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One of the UK's leading independent research houses said it anticipates the British Pound to weaken during 2022, citing a combination of disappointing economic growth, retreating inflation growth and a slow-moving Bank of England.
Capital Economics says The Bank of England will probably hike rates to 0.50% in the coming months in their latest suite of economic forecasts, an outcome that would disappoint current market pricing that anticipates a rise to as high as 1.0%.
"Our relative interest rate forecasts imply that the pound is more likely to weaken against the dollar and the euro rather than strengthen," says Paul Dales, Chief UK Economist at Capital Economics.
Heading into the final month of 2021 the Pound remains one of the outperformers in the global FX field, holding onto gains against most G10 peers as markets bet the Bank of England will raise rates ahead of the other major central banks.
Markets see a roughly 50% chance the Bank hikes in December but the odds of a February rate hike are more certain and set at above 100%.
Above: "Relative Rate Expectations & $/£" - Capital Economics.
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GBP/EUR: 1.1850 \ GBP/USD: 1.3298
- High street bank rates (indicative): 1.1618 \ 1.3026
- Payment specialist rates (indicative: 1.1790 \ 1.3232
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But it is what happens beyond February that is arguably the more important driver for the Pound:
A sustained run of rate hikes would offer the UK currency ongoing support while a lack of movement means the 'terminal' level of the cycle is set relatively low, which would deprive the currency of support.
Economists at the consultancy say the UK economic recovery will only pick up pace in the second half of 2022.
This leaves the market expecting more Bank of England interest rate hikes than will in fact be delivered.
This disappointment poses limited upside to UK bond yields and a limited rate profile in turn should prove unsupportive of the Pound.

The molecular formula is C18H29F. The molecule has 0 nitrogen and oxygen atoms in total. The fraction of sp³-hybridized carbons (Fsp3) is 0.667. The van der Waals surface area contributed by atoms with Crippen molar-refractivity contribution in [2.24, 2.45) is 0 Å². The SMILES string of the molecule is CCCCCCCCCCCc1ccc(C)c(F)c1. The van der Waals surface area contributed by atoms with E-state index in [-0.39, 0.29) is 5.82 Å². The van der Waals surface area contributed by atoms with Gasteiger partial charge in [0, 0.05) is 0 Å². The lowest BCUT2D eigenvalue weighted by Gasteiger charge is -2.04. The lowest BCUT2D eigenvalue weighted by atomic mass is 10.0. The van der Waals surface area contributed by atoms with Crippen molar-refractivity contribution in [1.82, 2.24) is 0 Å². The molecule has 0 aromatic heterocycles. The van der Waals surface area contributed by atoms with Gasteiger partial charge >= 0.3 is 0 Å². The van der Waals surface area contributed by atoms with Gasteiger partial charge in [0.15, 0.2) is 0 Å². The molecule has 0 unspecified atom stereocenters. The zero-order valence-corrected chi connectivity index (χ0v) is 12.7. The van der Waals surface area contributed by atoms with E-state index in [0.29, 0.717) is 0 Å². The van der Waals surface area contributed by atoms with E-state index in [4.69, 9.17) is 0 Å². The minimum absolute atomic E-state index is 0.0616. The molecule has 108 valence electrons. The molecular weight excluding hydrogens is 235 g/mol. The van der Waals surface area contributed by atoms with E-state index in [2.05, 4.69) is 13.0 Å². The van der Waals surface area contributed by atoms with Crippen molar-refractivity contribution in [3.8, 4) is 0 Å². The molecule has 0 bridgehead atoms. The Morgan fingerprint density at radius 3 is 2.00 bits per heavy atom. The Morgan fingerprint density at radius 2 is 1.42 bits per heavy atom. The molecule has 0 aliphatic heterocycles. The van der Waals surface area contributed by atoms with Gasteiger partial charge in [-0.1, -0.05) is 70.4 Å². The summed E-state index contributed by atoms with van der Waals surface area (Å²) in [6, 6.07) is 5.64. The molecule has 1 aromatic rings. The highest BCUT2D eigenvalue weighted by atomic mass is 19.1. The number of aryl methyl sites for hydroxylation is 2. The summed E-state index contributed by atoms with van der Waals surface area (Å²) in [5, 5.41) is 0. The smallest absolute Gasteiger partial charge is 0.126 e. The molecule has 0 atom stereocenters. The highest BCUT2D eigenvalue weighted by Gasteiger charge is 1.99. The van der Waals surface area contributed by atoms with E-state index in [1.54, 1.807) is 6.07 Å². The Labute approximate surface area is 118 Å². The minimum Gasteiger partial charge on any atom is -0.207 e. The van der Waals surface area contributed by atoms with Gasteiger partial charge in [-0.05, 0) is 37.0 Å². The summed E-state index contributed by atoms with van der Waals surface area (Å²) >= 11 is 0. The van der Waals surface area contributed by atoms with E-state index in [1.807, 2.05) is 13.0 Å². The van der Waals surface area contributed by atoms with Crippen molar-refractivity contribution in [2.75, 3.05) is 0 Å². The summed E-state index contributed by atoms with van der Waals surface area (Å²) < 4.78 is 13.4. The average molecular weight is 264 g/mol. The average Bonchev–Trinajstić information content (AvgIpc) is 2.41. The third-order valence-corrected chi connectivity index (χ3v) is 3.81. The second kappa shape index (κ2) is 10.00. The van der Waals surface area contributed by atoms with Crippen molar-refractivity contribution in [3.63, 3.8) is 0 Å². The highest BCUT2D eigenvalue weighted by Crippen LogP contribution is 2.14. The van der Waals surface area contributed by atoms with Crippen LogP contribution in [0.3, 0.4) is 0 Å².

Above: "Sterling Trade-weighted Index (2005=100)" - Capital Economics.
Capital Economics expects the current bout of inflation to be a temporary phenomenon as they forecast 2.0% inflation by the end of 2022, meaning the current surge in prices will prove truly transitory.
"Inflation in the UK and the euro-zone is more likely to fall back further, their bond yields are unlikely to rise as much," says Dales.
Should inflation return back at the Bank of England's target level it removes the need to hike rates.
"The Bank of England will probably hike rates to 0.50% in the coming months, and have pencilled in rises to 0.25% in December and to 0.50% in February. At that point, the Bank would let its balance sheet shrink by no longer reinvesting maturing assets," says Dales.
By no longer reinvesting maturing assets the Bank lets its balance sheet shrink, thereby tightening monetary conditions.
This further eases the pressure to pursue further rate hikes.
"Due to a softening in the near-term outlook for activity and our expectation that inflation will be falling sharply in the second half of next year, we don’t think rates will reach 1.00% until late in 2023," adds Dales.
Above: "Relative Rate Expectations & €/£" - Capital Economics.
"Our view that the Bank of England will tighten policy by less than is currently discounted in money markets and that gilt yields will only rise gradually is the main reason why we do not envisage much upside for sterling," says Dales.
Capital Economics anticipate the Pound to "hold steady" going forward but warn that the risks to their assumptions are stacked to the downside.
"It could weaken if the Fed raises rates sooner than we expect," says Dales. "What’s more, sterling could lose ground if relations between the UK and the EU sour and something akin to a “no deal” Brexit becomes more likely."
An upside surprise could nevertheless be sprung should the Bank of England tighten monetary policy faster than Capital Economics currently anticipates.
The Pound to Dollar exchange rate is forecast to stay close to 1.35 in 2022, but "there’s more scope for it to weaken against the euro".
They forecast the Pound to Euro exchange rate to move lower from 1.19 to 1.13.
On the question of Brexit risks, Capital Economics finds that even if parts of the UK/EU Brexit deal were to unravel, "sterling does not look as overvalued as it was before the 2016 Brexit vote.
"So the downside risks of a “no deal” Brexit are not as big as they were," says Dales.